—— That’s very inspiring, especially the part when you mentioned that not Asia for the sake of Asia. We would like to ask the last question. What is your outlook from now on for the Global Asia Research Cluster at NTU?
“Now you do not see our cluster in the list of research clusters at NTU webpage, for two reasons, one is that after 2015 this became the university-level focus. We do not have that Cluster at the School-level, but we still have quite a few people who are studying Asia from this transnational perspective. Now the School of Humanities does have a Research Cluster on Southeast Asian studies, more about culture and history of Southeast Asia from the region itself. I was the Chair of the School of Humanities and Social Sciences from 2011 to 2017, when the School became the largest school at NTU in terms of the number of students and faculty members. Then, the university reorganized into 1) Humanities and 2) Social Sciences. We focused on a few new areas, such as Governance issue. I guess, in a way, it has fulfilled the initial purpose of creating greater awareness of understanding Asia from this global perspective and providing more institutional support, initially at the school-level and then being placed at the university-level. Now, we have a few colleagues who are active in the earlier clusters and have done a lot of good work. So, I’m sure that they continue to carry on some of those research that started earlier, but not as a format of the Cluster. That is why, particularly, I am happy to see this Global Asia focus at UTokyo.”
—— From the website of your university, we also found the minor in Global Asia and the College of Humanities and Social Sciences. How did it grow and how do you evaluate this program?
“That’s also something we accomplished in terms of education because initially our purpose was to promote research. But, with more interest among students, including undergraduate students, this Global Asia minor serves as an option for our undergraduate from the college. Our college is very big. We have more than 4,000 undergrads altogether. They can choose some subjects/courses under this Global Asia minor. It is more like putting some related courses about Asia from Global Asia perspective in a basket.”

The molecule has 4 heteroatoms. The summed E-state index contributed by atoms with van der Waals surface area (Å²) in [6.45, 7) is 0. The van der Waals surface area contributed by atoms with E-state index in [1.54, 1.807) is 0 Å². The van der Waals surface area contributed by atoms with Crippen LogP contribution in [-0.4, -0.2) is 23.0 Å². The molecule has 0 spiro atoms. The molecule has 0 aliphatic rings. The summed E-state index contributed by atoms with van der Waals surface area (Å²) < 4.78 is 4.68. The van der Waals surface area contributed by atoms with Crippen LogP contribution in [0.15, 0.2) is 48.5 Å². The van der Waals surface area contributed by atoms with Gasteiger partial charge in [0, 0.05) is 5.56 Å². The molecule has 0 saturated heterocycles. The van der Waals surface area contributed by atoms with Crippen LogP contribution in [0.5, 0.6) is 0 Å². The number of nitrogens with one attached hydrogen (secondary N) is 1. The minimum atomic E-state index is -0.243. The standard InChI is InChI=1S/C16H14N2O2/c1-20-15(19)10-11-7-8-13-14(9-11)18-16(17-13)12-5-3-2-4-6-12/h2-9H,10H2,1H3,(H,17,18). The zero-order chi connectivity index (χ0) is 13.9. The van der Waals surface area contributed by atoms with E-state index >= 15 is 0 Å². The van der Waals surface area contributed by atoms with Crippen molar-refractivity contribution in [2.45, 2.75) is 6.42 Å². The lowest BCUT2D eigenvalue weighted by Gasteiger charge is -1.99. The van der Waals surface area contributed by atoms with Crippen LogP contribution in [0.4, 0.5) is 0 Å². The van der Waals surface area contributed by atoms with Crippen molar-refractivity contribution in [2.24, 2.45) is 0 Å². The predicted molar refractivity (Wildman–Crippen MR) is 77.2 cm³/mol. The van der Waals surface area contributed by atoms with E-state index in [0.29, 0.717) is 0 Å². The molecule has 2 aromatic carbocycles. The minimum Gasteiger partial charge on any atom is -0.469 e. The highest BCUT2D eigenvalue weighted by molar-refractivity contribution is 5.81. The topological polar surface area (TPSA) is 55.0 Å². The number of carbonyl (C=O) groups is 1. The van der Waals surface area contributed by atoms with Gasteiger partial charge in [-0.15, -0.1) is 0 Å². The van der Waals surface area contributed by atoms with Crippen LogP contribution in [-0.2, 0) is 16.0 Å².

—— Thank you. We are witnessing the emergence of Asianization of Asian studies on the one hand, but at the same time, the younger generation in Japan seems to be losing the confidence in taking lead of the conventional, normative type of Asian Studies in Japan. So, we are encouraged by Prof. Liu’s comments, and we do think they will get more inspired by different attempts, by our Asian colleagues doing their own initiatives and their own program like NTU.
“Yes, I agree with you. Maybe in the Prof. Sonoda or Prof. Hamashita’s generation, Japan was the second largest economy, and a lot of intellectual exchanges with other Asian countries including China were going on. There was a strong sense of self confidence in terms of scholarship produced by Japan, but as far as I understand, not so many Japanese students are studying Ph.D. overseas. Of course, many promising young scholars from other Asian countries have also been based in Japan. In that sense, Japan is more open now to this international scholarship, but the earlier generation is more cosmopolitan. They grew up in the 1970s-80s when Japan, as a country, got a lot of self-confidence including about its scholarship. I’m sure that your initiative of bringing in Japanese younger generation of scholars into such a kind of collaborative project would be conducive to many of them, especially for re-establishing Japanese intellectual positioning in this process.”
—— Thank you so much. We got a lot of inspiration from your answers and there are a lot of things that we can learn to improve our institute from now on. We really appreciate your time and insight. Thank you very much.
“Thank you. I’m glad we got this chance of talking about Global Asia. It’s a good experience for me to reflect upon what we have been doing.”
Some of the ideas in the interview have been more fully elaborated in the publications below:
- Hong Liu, “Introduction: A Rising Asia in Thre Keys,” in Hong Liu, The Political Economy of Transnational Governance: China and Southeast Asia in the 21st Century (London and New York: Routledge, 2022), pp. 1-13.
- Hong Liu, “Transnational Asia and Regional Networks: Toward a New Political Economy of East Asia,” East Asian Community Review, vol. 1, no. 1 (2018), pp. 33-47.
- Hong Liu, “Sino-Southeast Asian Studies: Towards an Alternative Paradigm,” Asian Studies Review, vol. 25, no. 3 (2001), pp. 259-283.